Posted October 7, 2017

Valuation Regulations Recommended To Be Withdrawn. The Treasury Secretary has issued a report recommending the elimination of the I.R.C. §2704 Proposed Regulations. While it is possible that the regulations could be reintroduced in the future with revisions, it is not likely that the present version will ultimately be finalized under the current Administration. Second Report to the President on Identifying and Reducing Tax Regulatory Burdens, October 2, 2017.

C Corporate Distributions Taxable. The petitioner was the sole shareholder of a C corporation. The C corporation also made direct payments to the petitioner of $107,500 in 2011 and paid about $5,000 of the petitioner’s personal expenses. In 2012, the C corporation made direct payments of $130,000 to the petitioner and again paid about $5,000 of the petitioner’s personal expenses. The C corporation’s return for 2011 reported that it paid the petitioner $30,000 as compensation, and that amount was also reflected on the petitioner’s individual return. The compensation paid to the petitioner in 2012 was also reported on both the corporate return and the petitioner’s return. For 2012, the corporation reported a net operating loss (NOL). The parties stipulated to many issues, but not certain amounts of the non-compensation direct payments which the petitioner classified as a non-taxable return of capital, but the IRS believed were taxable dividends. The petitioner claimed that the payments in question were intended to be distributions of capital rather be payments from corporate earnings and profits, and were recorded as such on the corporate books. However, the court noted that for 2011 the corporation had sufficient earnings and profits to make the distribution from and the corporation’s intent was irrelevant as was how the corporation treated the distribution on its books. The court also noted that, for 2012, the corporation had sufficient earnings and profits to make the non-compensation distribution in issue. The court noted that under I.R.C. §316(a), a C corporate distribution is made out of earnings and profits if earnings and profits is at least equal to the amount of the distribution. Accordingly, the court upheld the IRS determination including accuracy-related penalties imposed on the corporation. Western Property Restoration, Inc. v. Comr., T.C. Memo. 2017-190.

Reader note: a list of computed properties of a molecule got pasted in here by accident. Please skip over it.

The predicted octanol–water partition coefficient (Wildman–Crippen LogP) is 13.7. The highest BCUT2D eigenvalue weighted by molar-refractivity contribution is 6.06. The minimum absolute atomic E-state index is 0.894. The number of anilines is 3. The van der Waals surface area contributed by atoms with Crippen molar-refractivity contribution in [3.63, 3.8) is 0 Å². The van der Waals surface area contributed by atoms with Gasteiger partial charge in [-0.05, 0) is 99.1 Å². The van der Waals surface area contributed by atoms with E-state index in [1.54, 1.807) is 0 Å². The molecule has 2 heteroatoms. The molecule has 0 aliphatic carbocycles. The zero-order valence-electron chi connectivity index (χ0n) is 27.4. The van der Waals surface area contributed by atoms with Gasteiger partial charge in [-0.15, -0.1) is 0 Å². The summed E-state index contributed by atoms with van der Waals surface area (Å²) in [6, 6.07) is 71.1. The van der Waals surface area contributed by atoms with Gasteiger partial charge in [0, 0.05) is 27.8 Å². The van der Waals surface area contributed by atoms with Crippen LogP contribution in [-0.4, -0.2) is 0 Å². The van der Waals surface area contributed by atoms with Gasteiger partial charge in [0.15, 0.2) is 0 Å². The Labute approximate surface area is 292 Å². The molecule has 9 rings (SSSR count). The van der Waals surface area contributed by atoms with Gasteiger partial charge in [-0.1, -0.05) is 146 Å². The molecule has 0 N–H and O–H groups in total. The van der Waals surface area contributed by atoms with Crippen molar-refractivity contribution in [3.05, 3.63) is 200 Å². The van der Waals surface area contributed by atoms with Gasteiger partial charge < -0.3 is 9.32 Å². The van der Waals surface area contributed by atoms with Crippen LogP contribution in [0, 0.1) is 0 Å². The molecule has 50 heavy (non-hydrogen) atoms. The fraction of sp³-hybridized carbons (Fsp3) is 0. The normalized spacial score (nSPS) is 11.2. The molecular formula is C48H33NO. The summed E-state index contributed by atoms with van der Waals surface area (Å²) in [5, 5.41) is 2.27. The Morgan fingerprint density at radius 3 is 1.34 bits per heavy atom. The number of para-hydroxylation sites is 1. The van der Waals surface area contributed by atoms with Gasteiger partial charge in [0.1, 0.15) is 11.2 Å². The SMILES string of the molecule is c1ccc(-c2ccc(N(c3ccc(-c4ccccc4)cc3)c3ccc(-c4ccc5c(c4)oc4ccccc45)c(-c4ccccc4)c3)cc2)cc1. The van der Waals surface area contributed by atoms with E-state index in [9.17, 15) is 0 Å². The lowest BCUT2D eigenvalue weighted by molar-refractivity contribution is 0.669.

Posted July 10, 2017